Romney should accept climate 'reality'

But the strategy could also bring debate dangers. Last October, Romney positioned himself to compete with conservative primary opponents Newt Gingrich and Santorum by questioning whether humans are contributing to climate change. It was a subtle shift to the right that ignited a storm of criticism from environmentalists, who claimed that Romney was flirting with climate denial.

With his newest realignment, Romney could be exposed to attacks that he is inconsistent. Romney's past could also limit his ability to attack Obama on his pursuit of a carbon cap-and-trade program and incentives for renewable energy -- which he supported as governor of Massachusetts. Making those claims in television ads, without an opponent's response, is different than in a debate.

"You've got the whole problem of flip-flopping," the Huntsman adviser said, noting that Obama could claim in the debate, "Well, I'm just doing what you did in Massachusetts."

To other strategists, Romney's climate position is a reflection of his troubled campaign -- in which a moderate politician is forced to run as a conservative candidate. Rather than hewing to a position on climate change that pleases the conservative wing of the Republican Party, Romney should accept "reality," said John Weaver, who advised Huntsman in the primaries and McCain in 2008.

"Given the state of his campaign, and the fact that he's got to attract new voters, I think he's got to acknowledge reality, and hopefully he would, that climate change is not only happening, of course, but that we've got to take steps to address it," Weaver said. "I mean, we don't live in an alternate universe where we get to choose what's reality and what's not."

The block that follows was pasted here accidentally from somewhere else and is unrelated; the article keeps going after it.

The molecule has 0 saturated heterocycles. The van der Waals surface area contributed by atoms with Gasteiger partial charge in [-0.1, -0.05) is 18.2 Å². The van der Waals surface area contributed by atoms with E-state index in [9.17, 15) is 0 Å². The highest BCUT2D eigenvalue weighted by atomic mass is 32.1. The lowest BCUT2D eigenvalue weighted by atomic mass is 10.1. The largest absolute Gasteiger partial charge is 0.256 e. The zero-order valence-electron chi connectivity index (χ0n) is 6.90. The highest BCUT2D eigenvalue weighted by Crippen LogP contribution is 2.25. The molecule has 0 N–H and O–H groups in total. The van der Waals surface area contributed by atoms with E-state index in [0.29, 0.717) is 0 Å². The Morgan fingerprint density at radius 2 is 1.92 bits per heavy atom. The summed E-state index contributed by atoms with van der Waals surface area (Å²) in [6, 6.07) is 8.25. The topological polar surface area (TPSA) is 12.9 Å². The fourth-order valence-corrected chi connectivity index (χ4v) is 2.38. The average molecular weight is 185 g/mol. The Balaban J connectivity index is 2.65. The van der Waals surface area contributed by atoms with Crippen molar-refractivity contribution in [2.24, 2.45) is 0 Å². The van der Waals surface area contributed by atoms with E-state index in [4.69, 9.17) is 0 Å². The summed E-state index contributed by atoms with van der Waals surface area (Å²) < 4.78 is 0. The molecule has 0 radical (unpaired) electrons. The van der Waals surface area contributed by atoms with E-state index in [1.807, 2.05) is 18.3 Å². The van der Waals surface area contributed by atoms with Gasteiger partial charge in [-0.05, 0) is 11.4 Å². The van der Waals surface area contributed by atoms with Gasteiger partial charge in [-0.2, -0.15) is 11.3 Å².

Weaver contends that Romney's primary positions, especially on immigration, narrowed the electorate by reducing his likability among Hispanic voters and other groups. That makes Romney dependent on a larger proportion of white voters, Weaver says, noting that climate might be a mid-level motivator among some of those younger voters.

"You could certainly make a very strong case that you can talk national security, economic development, energy independence and climate change all in the same answer, and appeal to a wide variety of people," Weaver said. "But why we [Republicans] don't do this is beyond me. ... I think it would be very appealing, and I don't think he would lose millions of voters to go vote for Barack Obama because he acknowledged reality. I just don't."


In Romney 'mindset,' no attack